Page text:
The Isadora and Raymond Duncan Dance Research Center (DDRC) is a historic place in the municipality of Byron, part of the metropolitan conglomerate of Athens. Ιt was founded by Isadora Duncan and her brother Raymond in 1903. The Duncans studied classical Greek civilization and Raymond is said to have drawn inspiration for the building’s austere characteristics from Agamemnon’s Palace in Mycenae. The Duncan Center is associated with the history of modern dance due to the worldwide recognition of Isadora Duncan as the founder of modern dance.
Nowadays DDRC is also recast as an early bastion of self-sufficiency, frugal living, and the development of the self through practices of craftwork, humanitarian care, and fair share, notions with which Raymond Duncan, the driving force behind the initial idea of the Center, experimented throughout his life already in early 20th century. In an interview by Orson Welles in Paris in 1955, Raymond Duncan was advocating self-limits and human labor in conscious opposition to mass production. Probably influenced by utopian socialism, the cooperative movement, and the arts and crafts movement as part of a wider movement of intellectuals of his time and the 19th century in the US and in Europe, Raymond rejected industrial civilization and lived a life of frugality. Those principles resonate today as inspiration for rethinking contemporary living in view of the climate crisis and for actions to be taken.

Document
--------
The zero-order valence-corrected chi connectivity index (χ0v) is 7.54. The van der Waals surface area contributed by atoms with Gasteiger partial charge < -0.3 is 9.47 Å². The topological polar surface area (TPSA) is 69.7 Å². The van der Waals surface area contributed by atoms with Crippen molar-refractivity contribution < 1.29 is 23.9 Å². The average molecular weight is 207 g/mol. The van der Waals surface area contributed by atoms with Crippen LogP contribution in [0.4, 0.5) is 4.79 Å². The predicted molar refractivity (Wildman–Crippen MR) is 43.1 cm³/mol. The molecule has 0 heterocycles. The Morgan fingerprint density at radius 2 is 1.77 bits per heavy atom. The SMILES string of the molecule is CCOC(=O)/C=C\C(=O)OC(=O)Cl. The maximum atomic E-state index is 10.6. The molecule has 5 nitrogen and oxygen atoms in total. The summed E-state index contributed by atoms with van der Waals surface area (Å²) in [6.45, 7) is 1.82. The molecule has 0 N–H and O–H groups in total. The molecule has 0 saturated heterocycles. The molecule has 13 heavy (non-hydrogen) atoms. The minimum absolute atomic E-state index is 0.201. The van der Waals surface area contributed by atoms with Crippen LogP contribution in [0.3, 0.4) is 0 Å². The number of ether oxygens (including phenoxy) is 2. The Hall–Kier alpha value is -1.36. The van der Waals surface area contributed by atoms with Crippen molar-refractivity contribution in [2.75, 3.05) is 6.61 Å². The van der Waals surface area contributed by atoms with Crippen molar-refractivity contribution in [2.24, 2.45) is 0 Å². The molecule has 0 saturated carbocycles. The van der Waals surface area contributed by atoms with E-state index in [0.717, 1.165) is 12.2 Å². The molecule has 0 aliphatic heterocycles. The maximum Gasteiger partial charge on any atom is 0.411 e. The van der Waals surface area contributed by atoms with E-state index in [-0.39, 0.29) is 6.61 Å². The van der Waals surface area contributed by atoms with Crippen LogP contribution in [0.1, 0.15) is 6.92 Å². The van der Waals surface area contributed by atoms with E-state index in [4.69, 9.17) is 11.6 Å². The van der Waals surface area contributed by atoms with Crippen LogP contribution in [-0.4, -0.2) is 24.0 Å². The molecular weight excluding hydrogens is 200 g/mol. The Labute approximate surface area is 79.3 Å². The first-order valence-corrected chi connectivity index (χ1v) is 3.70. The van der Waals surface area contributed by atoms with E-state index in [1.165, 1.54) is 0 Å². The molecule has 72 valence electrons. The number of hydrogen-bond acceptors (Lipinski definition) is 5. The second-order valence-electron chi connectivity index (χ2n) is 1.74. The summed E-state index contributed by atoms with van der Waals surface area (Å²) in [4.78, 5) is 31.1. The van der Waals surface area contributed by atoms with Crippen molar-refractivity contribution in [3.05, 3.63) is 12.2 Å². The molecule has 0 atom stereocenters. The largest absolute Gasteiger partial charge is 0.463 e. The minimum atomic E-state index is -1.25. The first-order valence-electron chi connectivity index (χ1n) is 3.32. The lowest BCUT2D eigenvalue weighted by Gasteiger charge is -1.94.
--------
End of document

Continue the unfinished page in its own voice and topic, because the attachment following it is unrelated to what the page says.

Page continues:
The Duncan compound sits on the top of a hill chosen for its commanding view of the Acropolis and the Saronic gulf. During the past 120 years, the Duncan grounds of 16.000 m2 have been reduced to 1500 m2 and the direct view of the Acropolis is not possible anymore due to the rapid urbanization of the area surrounding the center as well the poorly planned construction boom that produced the city of today. Industrialization and urbanization in Athens took place primarily between the ‘60s and ‘90s, often in an unplanned manner and aiming for fast development and capital gains. As growth took place in leaps and bounds, there was hardly any time to reiterate what was happening and the environment was not part of the equation. In the municipality of Byron where the DDRC is located, a variation of the typical model of growth in the city of Athens was followed, based on incremental, and poorly planned residential construction. Nevertheless, the grounds and the building retain some of their original characteristics and the building itself is recognized as cultural heritage of architectural and historic significance. After the building was renovated in 1986 under the auspices of the Byron municipality, it was established as a contemporary dance center.
DDRC forms part of the European Dancehouse Νetwork (EDN), offering services to both the professional dance community, as well as the local community.